DNA found on tobacco pipe stems uncovered by archaeologists from the Maryland Department of Transportation State Highway Administration (MDOT SHA) and Anne Arundel County from a 200-year-old stone slave quarter at Belvoir along MD 178 (Generals Highway) is most closely related to Mende in Sierra Leone.
“When Africans stepped on those slave ships, they lost not only their freedom but their identity,” said Dr. Julie Schablitsky, MDOT SHA chief archaeologist. “This is one way archaeologists can help descendants reclaim their heritage.”
The slave quarter was discovered as part of an MDOT SHA Transportation Enhancement Program project to learn more about the history of along MD 178 in Anne Arundel County. The program is partially funded by the Federal Highway Administration.
The excavation yielded thousands of artifacts, including broken dishes, animal bones, and clay tobacco pipes. Knowing that DNA can survive on archaeological artifacts, Dr. Schablitsky sent four tobacco pipe stems from the slave quarter for DNA analysis to better understand the story of these Marylanders. Dr. Schablitsky conferred with Dr. Ripan Malhi, who leads an ancient DNA (aDNA) laboratory at the University of Illinois Urbana-Champaign and hoped he could link the aDNA from the pipe stems with the living descendants who had genetic ties to Belvoir’s ancestors.
“We usually study ancient human skeletal remains, so having the opportunity to recover aDNA from tobacco pipes a few hundred years old was a unique challenge,” Dr. Malhi stated. He and Dr. Kelsey Witt Dillon successfully identified a woman’s aDNA on the pipe stem, but it was too degraded to link to living descendants.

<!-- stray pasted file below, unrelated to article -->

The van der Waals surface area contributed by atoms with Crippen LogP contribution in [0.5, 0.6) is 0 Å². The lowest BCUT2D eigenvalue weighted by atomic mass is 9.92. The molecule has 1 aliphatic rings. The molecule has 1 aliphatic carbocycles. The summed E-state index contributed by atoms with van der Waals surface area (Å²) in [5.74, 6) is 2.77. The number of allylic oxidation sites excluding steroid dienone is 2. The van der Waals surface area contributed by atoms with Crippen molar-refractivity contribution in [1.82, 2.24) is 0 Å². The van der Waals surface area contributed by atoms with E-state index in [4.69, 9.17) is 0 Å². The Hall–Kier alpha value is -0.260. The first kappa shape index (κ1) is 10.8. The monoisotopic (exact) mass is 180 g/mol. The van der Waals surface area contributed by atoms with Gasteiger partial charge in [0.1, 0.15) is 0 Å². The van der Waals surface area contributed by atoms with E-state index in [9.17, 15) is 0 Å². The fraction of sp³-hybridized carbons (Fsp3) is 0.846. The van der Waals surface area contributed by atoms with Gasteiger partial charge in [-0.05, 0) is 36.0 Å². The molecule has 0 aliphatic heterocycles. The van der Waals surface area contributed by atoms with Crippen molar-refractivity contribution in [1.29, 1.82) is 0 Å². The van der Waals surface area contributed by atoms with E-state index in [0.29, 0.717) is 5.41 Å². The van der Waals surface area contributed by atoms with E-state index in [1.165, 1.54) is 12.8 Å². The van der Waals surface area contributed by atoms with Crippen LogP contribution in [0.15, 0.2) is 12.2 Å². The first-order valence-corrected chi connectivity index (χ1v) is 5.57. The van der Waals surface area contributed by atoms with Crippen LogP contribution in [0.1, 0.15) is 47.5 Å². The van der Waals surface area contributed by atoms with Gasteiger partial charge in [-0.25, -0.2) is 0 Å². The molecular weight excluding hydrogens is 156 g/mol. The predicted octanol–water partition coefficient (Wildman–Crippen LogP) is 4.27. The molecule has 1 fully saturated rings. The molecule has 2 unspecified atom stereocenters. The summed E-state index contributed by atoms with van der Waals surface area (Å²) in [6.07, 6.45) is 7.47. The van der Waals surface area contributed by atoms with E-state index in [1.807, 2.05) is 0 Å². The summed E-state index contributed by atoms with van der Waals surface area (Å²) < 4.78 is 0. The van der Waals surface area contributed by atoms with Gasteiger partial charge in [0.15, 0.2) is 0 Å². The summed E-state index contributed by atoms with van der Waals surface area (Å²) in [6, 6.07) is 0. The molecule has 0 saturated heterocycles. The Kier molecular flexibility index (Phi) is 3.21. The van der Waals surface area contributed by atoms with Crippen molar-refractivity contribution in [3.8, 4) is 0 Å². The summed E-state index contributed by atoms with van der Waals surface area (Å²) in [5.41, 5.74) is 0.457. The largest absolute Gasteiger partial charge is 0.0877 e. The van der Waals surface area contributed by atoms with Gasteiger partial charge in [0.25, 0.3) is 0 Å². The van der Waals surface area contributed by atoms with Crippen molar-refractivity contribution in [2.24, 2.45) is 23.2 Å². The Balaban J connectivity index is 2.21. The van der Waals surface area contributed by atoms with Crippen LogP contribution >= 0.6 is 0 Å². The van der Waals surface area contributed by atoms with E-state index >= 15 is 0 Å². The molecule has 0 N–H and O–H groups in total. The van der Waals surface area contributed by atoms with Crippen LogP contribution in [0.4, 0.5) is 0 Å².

To learn more, Dr. Malhi contacted Dr. Hannes Schroeder at the University of Copenhagen. Dr. Schroeder found the woman to be most closely related to Mende living in present day Sierra Leone in West Africa. “This is the first time scientists have lifted human DNA from a 200-year-old pipe stem and connected it with a person’s ancestry,” stated Dr. Schroeder. The results were published in the Journal of Archaeological Science.
Dr. Schablitsky believes it was an important genetic breakthrough for archaeologists and more importantly, for descendant communities.
Visiting a place where their ancestors once stood is a powerful feeling for the Belvoir descendants; knowing the location in Africa from where they came from is inspiring, descendants like Wanda Watts said. “It has been a fantastic journey watching history unfold itself on the Belvoir Plantation. Every new discovery gives us a glimpse into the lives of our ancestors and where they may have lived before being enslaved on this continent,” Watts said.
Pamela Brogden’s ancestors were also enslaved at Belvoir. “The people in Sierra Leone are remarkable and resilient. To possibly have their blood flowing through us is an honor,” she stated.